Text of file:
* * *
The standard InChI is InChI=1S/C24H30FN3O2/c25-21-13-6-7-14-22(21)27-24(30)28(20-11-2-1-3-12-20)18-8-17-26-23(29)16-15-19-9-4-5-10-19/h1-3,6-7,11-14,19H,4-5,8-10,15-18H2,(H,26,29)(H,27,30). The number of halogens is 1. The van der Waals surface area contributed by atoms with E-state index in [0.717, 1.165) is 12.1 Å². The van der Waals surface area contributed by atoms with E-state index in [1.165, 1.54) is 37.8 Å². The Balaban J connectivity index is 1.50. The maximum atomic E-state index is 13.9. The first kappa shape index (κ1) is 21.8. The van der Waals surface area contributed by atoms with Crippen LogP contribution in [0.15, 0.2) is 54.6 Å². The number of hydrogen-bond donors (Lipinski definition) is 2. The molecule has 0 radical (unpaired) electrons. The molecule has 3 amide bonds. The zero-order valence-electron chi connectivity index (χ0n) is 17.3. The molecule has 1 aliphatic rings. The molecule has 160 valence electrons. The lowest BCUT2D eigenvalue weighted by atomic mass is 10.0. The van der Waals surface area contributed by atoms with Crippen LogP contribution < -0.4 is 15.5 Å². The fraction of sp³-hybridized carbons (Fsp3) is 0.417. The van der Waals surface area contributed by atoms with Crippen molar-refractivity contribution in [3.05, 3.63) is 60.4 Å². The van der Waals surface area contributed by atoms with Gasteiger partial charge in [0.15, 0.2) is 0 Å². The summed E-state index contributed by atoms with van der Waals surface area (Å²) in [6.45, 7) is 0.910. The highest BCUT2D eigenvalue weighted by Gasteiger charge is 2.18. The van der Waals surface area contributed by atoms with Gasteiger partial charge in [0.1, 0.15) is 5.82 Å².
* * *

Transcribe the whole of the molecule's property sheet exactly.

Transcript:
The standard InChI is InChI=1S/C24H30FN3O2/c25-21-13-6-7-14-22(21)27-24(30)28(20-11-2-1-3-12-20)18-8-17-26-23(29)16-15-19-9-4-5-10-19/h1-3,6-7,11-14,19H,4-5,8-10,15-18H2,(H,26,29)(H,27,30). The number of halogens is 1. The van der Waals surface area contributed by atoms with E-state index in [0.717, 1.165) is 12.1 Å². The van der Waals surface area contributed by atoms with E-state index in [1.165, 1.54) is 37.8 Å². The Balaban J connectivity index is 1.50. The maximum atomic E-state index is 13.9. The first kappa shape index (κ1) is 21.8. The van der Waals surface area contributed by atoms with Crippen LogP contribution in [0.15, 0.2) is 54.6 Å². The number of hydrogen-bond donors (Lipinski definition) is 2. The molecule has 0 radical (unpaired) electrons. The molecule has 3 amide bonds. The zero-order valence-electron chi connectivity index (χ0n) is 17.3. The molecule has 1 aliphatic rings. The molecule has 160 valence electrons. The lowest BCUT2D eigenvalue weighted by atomic mass is 10.0. The van der Waals surface area contributed by atoms with Crippen LogP contribution < -0.4 is 15.5 Å². The fraction of sp³-hybridized carbons (Fsp3) is 0.417. The van der Waals surface area contributed by atoms with Crippen molar-refractivity contribution in [3.05, 3.63) is 60.4 Å². The van der Waals surface area contributed by atoms with Gasteiger partial charge in [0.15, 0.2) is 0 Å². The summed E-state index contributed by atoms with van der Waals surface area (Å²) in [6.45, 7) is 0.910. The highest BCUT2D eigenvalue weighted by Gasteiger charge is 2.18. The van der Waals surface area contributed by atoms with Gasteiger partial charge in [0.1, 0.15) is 5.82 Å².